Aging, Insomnia, and Memory Loss
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Aging, Insomnia, and Memory Loss

The most common sleep disorder at any age of life is insomnia. And while it affects people of all ages, nearly half of all adults over the age of 60 have trouble falling asleep and staying asleep. And while you might think that poor sleep is merely just an annoyance, something that can be easily remedied and countered with an occasional nap, over the counter sleep aid, or sleeping in late in the morning, the truth is that untreated insomnia can create a significant sleep debt in someone’s life, and can take a serious toll on a senior’s mental and physical health.

Insomnia may be acute or chronic, depending on the amount of time symptoms last since onset. Short term insomnia will only last for a month at most, but chronic insomnia will persist for much longer. Seniors suffering from insomnia may experience any or all of the following symptoms:

  • Taking a long time, more than 30 to 45 minutes, to fall asleep
  • Multiple incidents of waking up in the middle of the night and being unable to return to sleep.
  • Waking up early and being unable to fall back asleep.
  • Waking up feeling tired and being unable to function well during the day.

Short term insomnia in seniors can have many different causes. Stressful events, such as significant life changes like moving, death or an illness of a loved one, or more, can all cause temporary fluctuations in sleep. Other causes can be attributed to illnesses, medications, changes in routine, or environmental factors.

When long term insomnia is experienced, it is typically due to a more serious underlying cause, such as depression, an anxiety disorder, chronic pain conditions, or chronic stress. Neurological conditions like Parkinson’s disease, dementia, multiple sclerosis, and other chronic illnesses cause all kinds of sleep disturbances that can make other symptoms worse.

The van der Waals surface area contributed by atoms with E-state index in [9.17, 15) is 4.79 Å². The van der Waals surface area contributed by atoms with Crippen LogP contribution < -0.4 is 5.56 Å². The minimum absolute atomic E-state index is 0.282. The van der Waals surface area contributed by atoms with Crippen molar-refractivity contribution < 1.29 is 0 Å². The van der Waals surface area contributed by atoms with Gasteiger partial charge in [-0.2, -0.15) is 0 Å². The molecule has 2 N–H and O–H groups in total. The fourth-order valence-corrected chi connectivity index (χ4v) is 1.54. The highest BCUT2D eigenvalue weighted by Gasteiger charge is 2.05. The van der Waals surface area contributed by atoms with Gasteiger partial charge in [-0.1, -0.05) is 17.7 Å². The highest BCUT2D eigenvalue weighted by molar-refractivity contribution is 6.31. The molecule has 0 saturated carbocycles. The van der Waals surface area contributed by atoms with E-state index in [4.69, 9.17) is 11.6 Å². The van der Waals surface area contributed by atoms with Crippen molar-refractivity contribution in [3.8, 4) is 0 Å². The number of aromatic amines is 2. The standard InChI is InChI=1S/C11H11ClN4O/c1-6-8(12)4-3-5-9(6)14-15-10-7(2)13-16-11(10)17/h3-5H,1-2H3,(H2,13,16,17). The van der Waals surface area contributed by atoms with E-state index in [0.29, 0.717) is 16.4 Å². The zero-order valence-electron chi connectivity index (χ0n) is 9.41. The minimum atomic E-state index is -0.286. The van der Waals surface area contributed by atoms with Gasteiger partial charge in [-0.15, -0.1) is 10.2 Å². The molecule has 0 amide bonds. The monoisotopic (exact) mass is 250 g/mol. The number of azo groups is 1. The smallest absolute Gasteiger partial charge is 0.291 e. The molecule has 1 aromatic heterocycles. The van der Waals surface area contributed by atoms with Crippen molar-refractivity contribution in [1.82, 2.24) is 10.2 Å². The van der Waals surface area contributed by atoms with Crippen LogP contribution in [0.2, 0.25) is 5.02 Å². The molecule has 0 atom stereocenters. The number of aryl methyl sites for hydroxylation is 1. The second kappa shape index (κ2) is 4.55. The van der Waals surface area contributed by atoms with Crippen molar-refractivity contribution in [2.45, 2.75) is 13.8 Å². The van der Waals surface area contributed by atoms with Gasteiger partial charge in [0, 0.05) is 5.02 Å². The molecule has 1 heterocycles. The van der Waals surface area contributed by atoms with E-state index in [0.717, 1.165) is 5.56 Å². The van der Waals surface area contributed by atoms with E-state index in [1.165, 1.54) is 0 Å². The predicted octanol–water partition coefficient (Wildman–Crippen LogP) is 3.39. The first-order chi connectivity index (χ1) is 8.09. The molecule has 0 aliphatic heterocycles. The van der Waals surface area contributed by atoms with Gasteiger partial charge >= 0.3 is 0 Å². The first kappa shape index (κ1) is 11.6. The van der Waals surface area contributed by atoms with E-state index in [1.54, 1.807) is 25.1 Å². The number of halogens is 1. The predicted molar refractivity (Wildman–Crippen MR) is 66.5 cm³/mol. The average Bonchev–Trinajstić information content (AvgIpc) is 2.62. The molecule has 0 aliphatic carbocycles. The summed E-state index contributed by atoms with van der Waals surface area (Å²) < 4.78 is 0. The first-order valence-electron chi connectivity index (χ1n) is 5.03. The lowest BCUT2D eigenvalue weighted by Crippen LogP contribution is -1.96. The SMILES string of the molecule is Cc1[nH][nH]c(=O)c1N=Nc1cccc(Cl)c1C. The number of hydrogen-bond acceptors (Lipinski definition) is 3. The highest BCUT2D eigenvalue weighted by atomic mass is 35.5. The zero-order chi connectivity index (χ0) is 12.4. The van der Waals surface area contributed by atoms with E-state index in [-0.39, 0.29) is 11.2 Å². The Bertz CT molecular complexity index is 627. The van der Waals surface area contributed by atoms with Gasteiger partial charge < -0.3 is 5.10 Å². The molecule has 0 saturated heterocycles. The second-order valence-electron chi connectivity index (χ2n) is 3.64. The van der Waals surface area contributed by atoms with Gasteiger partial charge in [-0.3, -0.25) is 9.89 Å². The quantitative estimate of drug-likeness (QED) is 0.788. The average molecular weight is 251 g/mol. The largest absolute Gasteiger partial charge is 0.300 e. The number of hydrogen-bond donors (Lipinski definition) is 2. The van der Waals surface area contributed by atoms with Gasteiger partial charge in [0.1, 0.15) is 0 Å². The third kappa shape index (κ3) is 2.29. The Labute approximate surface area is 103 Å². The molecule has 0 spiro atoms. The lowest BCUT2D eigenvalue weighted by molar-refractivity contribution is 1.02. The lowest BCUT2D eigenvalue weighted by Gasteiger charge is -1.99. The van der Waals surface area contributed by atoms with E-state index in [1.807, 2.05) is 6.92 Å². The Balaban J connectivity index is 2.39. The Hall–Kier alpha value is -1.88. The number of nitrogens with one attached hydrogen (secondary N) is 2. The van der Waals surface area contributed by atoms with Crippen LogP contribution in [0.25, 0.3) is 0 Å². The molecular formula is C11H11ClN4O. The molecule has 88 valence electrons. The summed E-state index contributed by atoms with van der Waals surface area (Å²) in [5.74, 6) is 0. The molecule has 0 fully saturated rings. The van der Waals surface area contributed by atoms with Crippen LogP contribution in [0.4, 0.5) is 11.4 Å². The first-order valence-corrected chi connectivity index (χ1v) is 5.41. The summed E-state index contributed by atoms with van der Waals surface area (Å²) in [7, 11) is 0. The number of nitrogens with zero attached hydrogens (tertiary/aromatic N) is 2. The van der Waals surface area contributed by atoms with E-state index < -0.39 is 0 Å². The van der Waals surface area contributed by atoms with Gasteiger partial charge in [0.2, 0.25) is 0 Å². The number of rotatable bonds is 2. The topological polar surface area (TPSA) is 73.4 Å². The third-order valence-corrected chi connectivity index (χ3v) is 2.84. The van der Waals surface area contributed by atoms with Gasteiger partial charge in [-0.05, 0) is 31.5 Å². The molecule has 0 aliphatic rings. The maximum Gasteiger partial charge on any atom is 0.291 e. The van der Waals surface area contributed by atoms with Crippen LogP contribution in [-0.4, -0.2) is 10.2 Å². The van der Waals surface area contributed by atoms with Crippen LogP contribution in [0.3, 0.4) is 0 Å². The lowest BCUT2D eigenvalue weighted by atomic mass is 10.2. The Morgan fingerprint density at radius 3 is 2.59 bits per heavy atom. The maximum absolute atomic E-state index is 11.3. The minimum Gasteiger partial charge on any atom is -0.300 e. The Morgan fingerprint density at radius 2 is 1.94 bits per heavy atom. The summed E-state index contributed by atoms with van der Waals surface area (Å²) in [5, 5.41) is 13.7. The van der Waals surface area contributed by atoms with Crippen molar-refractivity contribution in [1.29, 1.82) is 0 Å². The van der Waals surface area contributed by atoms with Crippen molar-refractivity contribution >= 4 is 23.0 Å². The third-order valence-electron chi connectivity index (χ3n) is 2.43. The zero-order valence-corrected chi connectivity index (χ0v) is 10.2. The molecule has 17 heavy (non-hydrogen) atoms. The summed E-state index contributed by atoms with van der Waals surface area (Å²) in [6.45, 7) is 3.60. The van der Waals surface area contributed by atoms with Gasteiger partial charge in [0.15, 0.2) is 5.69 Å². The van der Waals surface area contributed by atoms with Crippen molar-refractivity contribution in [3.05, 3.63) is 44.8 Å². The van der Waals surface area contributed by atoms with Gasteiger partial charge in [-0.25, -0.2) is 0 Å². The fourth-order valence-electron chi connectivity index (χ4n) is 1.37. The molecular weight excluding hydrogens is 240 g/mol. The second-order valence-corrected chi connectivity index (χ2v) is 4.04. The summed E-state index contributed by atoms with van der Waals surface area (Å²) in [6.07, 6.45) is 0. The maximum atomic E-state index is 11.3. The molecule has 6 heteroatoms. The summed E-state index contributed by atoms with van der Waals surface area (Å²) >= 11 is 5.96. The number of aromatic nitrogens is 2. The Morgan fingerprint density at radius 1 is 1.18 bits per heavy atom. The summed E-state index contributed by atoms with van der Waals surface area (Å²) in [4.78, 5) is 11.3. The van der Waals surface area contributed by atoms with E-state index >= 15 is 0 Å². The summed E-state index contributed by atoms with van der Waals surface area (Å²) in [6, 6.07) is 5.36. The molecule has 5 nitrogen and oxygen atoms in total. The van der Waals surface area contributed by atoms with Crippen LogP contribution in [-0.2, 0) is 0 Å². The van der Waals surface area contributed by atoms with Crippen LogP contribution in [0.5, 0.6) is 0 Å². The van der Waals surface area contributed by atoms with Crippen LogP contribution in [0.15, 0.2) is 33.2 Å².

It is a pervasive myth that seniors require less sleep as they age. While sleeping and waking patterns do tend to change as we get on in years, the overall need for sleep remains more or less constant in adulthood. Just because seniors tend to be sleepier earlier in the evening, and wake up earlier in the morning, doesn’t mean that the total number of hours declines. Many seniors will also catch up on missed or poor quality sleep with naps throughout the day.

If insomnia goes unaddressed, it can seriously affect mental and physical health. Uninterrupted, quality and restful sleep is a crucial part of memory formation. Trouble sleeping throughout the night can worsen previously minor symptoms like fatigue and irritability, as well as cause lapses in memory. Sleep patterns have been shown in studies to have a direct link to the formation of Alzheimer’s disease. This is itself a negative feedback loop, because Alzheimer’s disease generally causes difficulty sleeping, which exacerbates the symptoms and accelerates the disease’s progression.

Sleep problems are increasingly common in older adults, but the reality is that they don’t have to be. Experiencing the symptoms of insomnia, or any other sleep disorder, it’s important to consult with your primary care provider. Difficulty sleeping is not necessarily a normal part of aging to be accepted, and treatments are available to ensure quality rest at night. Troubled sleep puts seniors at risk of developing other, potentially more serious health issues.